To be clear, I'm still not saying we should restrict immigration or cut funding on the basis of abortion services or reinstate the Keystone Pipeline. What I am saying is that all of these issues are at the nexus of several much larger, much more complicated problems, most of which result from people with conflicting needs and beliefs making exquisitely rational decisions on the basis of those needs and beliefs over a long period of time, and in the process creating social forces that are much larger and more serious than the sum of their parts. And as easy and as satisfying as it might be to look at it all and say "fucking Trump, what a Nazi, just like anyone else who doesn't also say he's a Nazi," that not only won't address those larger issues (even assuming that calling anyone a Nazi is ever a good way to solve a problem), but it will actively make those issues harder to solve — because an issue like immigration across somewhat arbitrarily drawn national borders is not something you can definitively fix or unfix with a single executive order or act of congress or whatever. It requires long term cooperation and concerted effort of the sort that just doesn't happen in the current political climate.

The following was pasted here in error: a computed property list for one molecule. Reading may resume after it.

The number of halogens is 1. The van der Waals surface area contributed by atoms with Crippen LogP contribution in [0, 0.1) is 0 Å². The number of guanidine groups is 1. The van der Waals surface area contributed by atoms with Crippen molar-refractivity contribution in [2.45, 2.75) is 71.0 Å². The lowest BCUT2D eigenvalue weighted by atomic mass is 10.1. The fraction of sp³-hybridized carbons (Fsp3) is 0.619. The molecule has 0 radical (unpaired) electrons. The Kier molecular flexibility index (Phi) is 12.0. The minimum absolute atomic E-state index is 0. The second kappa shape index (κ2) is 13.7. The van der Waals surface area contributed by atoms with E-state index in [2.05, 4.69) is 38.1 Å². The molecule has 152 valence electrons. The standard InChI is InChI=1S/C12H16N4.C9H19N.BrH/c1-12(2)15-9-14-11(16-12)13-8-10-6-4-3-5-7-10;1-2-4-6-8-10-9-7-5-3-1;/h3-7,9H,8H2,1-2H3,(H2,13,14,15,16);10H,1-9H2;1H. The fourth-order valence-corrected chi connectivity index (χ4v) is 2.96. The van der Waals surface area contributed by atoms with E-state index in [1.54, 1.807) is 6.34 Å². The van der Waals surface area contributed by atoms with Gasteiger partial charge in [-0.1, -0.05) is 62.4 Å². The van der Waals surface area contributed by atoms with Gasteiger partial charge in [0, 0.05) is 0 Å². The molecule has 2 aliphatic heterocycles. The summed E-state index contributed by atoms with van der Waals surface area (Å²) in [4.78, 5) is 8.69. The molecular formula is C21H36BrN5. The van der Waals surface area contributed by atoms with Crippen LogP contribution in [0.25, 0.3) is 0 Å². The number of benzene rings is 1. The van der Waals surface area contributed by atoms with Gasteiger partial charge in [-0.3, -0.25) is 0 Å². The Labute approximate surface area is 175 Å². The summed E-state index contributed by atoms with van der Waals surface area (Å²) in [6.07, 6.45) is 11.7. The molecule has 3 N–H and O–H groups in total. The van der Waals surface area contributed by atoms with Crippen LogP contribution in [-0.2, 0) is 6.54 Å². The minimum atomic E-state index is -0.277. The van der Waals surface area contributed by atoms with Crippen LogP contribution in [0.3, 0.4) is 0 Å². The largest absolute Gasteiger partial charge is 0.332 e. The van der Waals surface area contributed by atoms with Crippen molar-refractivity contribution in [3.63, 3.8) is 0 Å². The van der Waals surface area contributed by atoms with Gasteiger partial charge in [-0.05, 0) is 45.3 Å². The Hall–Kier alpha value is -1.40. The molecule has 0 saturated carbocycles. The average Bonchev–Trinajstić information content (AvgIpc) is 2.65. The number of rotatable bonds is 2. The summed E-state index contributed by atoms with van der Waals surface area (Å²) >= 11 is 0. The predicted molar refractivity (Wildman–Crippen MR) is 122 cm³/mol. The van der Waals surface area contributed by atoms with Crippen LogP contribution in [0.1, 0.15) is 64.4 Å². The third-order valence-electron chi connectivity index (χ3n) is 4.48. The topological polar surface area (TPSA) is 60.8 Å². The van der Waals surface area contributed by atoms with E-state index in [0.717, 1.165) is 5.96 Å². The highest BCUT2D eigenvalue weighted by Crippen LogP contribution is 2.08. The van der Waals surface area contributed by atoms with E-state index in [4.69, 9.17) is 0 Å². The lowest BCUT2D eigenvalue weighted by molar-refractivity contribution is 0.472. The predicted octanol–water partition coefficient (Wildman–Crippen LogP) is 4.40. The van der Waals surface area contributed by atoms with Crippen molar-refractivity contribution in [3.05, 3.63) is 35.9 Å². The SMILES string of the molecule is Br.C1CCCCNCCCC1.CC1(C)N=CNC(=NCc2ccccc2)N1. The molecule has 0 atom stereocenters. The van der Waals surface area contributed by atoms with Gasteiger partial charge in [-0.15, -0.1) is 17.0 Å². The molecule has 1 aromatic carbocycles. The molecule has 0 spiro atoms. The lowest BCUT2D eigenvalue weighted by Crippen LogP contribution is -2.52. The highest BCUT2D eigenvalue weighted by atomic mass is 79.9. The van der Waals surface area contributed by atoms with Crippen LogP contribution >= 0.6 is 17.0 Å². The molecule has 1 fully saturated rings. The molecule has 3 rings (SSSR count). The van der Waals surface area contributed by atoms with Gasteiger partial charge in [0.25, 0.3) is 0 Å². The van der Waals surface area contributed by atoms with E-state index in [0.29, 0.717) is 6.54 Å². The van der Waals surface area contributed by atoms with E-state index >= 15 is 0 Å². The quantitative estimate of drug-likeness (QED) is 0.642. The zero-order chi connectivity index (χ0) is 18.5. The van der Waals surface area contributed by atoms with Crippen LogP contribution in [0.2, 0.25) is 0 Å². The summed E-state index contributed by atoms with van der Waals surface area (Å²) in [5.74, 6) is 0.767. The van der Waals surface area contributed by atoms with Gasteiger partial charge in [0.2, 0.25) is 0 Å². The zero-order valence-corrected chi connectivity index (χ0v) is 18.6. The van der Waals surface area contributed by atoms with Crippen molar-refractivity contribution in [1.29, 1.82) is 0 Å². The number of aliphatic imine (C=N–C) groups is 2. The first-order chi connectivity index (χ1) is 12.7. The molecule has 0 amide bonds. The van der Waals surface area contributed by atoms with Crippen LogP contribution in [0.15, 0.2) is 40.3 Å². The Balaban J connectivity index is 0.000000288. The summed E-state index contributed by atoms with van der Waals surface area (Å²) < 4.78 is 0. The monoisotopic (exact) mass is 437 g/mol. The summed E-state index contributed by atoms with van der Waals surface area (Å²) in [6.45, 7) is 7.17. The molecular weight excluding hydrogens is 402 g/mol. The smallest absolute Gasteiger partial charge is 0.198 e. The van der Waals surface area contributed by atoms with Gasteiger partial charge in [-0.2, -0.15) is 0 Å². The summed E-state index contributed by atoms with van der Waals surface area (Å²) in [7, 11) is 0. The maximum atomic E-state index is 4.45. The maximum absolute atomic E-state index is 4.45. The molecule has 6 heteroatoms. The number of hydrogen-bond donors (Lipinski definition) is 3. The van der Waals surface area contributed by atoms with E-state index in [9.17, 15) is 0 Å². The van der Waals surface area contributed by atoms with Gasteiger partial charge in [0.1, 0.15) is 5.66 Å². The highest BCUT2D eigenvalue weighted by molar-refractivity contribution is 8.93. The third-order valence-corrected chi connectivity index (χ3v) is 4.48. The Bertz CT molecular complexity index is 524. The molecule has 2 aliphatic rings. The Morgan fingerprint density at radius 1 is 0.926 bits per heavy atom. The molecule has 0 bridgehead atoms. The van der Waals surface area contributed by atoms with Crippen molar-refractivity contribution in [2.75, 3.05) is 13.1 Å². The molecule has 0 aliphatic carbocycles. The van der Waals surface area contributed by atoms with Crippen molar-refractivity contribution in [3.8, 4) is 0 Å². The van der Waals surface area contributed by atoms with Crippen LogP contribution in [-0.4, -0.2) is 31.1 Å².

So let's cool it with the new world order talk, okay? Don't forget that the right spent much of Obama's administration calling him an undercover fascist, and if you're on the left (and I assume you are if you're reading this) you probably switched off as soon as you heard someone suggest that. So what makes you think anyone on the right will take you seriously now that you're doing exactly the same thing to their guy? The validity or not of the accusation is irrelevant; it's basic psychology that nobody will want to cooperate with you or even listen to you if your starting point is likening them to the most notorious and murderous political movement in modern history. That doesn't mean you have to roll over and pretend everything Trump is proposing is okay. It doesn't mean you can't fight, vigorously, to fix what you see as the world's biggest problems.

But as long as we're all screaming at each other about who's on the wrong side of the bike path, we're never going to make anything better.

October 11, 2016

In Loving Memory

A dear old friend of mine died today.